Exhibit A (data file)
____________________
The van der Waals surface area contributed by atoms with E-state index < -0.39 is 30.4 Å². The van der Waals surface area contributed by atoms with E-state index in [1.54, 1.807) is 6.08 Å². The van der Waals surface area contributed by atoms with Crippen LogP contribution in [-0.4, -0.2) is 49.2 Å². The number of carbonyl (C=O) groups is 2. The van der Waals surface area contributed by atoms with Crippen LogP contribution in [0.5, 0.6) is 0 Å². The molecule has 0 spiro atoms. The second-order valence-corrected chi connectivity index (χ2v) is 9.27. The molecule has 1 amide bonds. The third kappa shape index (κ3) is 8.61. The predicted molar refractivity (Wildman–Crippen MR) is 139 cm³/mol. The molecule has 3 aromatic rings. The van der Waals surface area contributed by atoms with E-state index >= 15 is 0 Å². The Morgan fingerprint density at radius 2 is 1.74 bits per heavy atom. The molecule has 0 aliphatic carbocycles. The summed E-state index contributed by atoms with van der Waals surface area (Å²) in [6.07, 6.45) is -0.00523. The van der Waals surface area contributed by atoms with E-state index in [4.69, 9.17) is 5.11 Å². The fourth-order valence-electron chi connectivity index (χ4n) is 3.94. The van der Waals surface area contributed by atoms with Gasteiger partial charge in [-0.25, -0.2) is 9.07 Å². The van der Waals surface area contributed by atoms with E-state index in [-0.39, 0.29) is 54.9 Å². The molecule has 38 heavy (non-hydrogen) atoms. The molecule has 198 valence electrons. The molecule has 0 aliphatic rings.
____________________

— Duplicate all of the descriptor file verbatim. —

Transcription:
The van der Waals surface area contributed by atoms with E-state index < -0.39 is 30.4 Å². The van der Waals surface area contributed by atoms with E-state index in [1.54, 1.807) is 6.08 Å². The van der Waals surface area contributed by atoms with Crippen LogP contribution in [-0.4, -0.2) is 49.2 Å². The number of carbonyl (C=O) groups is 2. The van der Waals surface area contributed by atoms with Crippen LogP contribution in [0.5, 0.6) is 0 Å². The molecule has 0 spiro atoms. The second-order valence-corrected chi connectivity index (χ2v) is 9.27. The molecule has 1 amide bonds. The third kappa shape index (κ3) is 8.61. The predicted molar refractivity (Wildman–Crippen MR) is 139 cm³/mol. The molecule has 3 aromatic rings. The van der Waals surface area contributed by atoms with E-state index >= 15 is 0 Å². The Morgan fingerprint density at radius 2 is 1.74 bits per heavy atom. The molecule has 0 aliphatic carbocycles. The summed E-state index contributed by atoms with van der Waals surface area (Å²) in [6.07, 6.45) is -0.00523. The van der Waals surface area contributed by atoms with E-state index in [4.69, 9.17) is 5.11 Å². The fourth-order valence-electron chi connectivity index (χ4n) is 3.94. The van der Waals surface area contributed by atoms with Gasteiger partial charge in [-0.25, -0.2) is 9.07 Å². The van der Waals surface area contributed by atoms with E-state index in [-0.39, 0.29) is 54.9 Å². The molecule has 38 heavy (non-hydrogen) atoms. The molecule has 198 valence electrons. The molecule has 0 aliphatic rings.